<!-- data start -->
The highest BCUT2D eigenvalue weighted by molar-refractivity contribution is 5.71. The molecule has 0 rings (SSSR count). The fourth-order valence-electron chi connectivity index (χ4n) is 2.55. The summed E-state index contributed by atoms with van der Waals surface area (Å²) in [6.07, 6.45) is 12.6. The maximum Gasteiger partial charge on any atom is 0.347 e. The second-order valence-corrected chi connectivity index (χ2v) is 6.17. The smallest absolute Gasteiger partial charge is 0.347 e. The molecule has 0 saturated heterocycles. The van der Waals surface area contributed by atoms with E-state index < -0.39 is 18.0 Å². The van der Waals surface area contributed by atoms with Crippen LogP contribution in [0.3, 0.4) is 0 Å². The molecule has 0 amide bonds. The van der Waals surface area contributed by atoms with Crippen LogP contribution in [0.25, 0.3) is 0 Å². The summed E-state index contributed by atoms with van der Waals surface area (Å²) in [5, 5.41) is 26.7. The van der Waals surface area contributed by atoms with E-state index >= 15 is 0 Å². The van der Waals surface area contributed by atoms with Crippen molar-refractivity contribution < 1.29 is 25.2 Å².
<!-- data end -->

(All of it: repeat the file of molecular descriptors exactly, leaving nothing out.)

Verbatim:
The highest BCUT2D eigenvalue weighted by molar-refractivity contribution is 5.71. The molecule has 0 rings (SSSR count). The fourth-order valence-electron chi connectivity index (χ4n) is 2.55. The summed E-state index contributed by atoms with van der Waals surface area (Å²) in [6.07, 6.45) is 12.6. The maximum Gasteiger partial charge on any atom is 0.347 e. The second-order valence-corrected chi connectivity index (χ2v) is 6.17. The smallest absolute Gasteiger partial charge is 0.347 e. The molecule has 0 saturated heterocycles. The van der Waals surface area contributed by atoms with E-state index < -0.39 is 18.0 Å². The van der Waals surface area contributed by atoms with Crippen LogP contribution in [0.3, 0.4) is 0 Å². The molecule has 0 amide bonds. The van der Waals surface area contributed by atoms with Crippen LogP contribution in [0.25, 0.3) is 0 Å². The summed E-state index contributed by atoms with van der Waals surface area (Å²) in [5, 5.41) is 26.7. The van der Waals surface area contributed by atoms with E-state index >= 15 is 0 Å². The van der Waals surface area contributed by atoms with Crippen molar-refractivity contribution < 1.29 is 25.2 Å².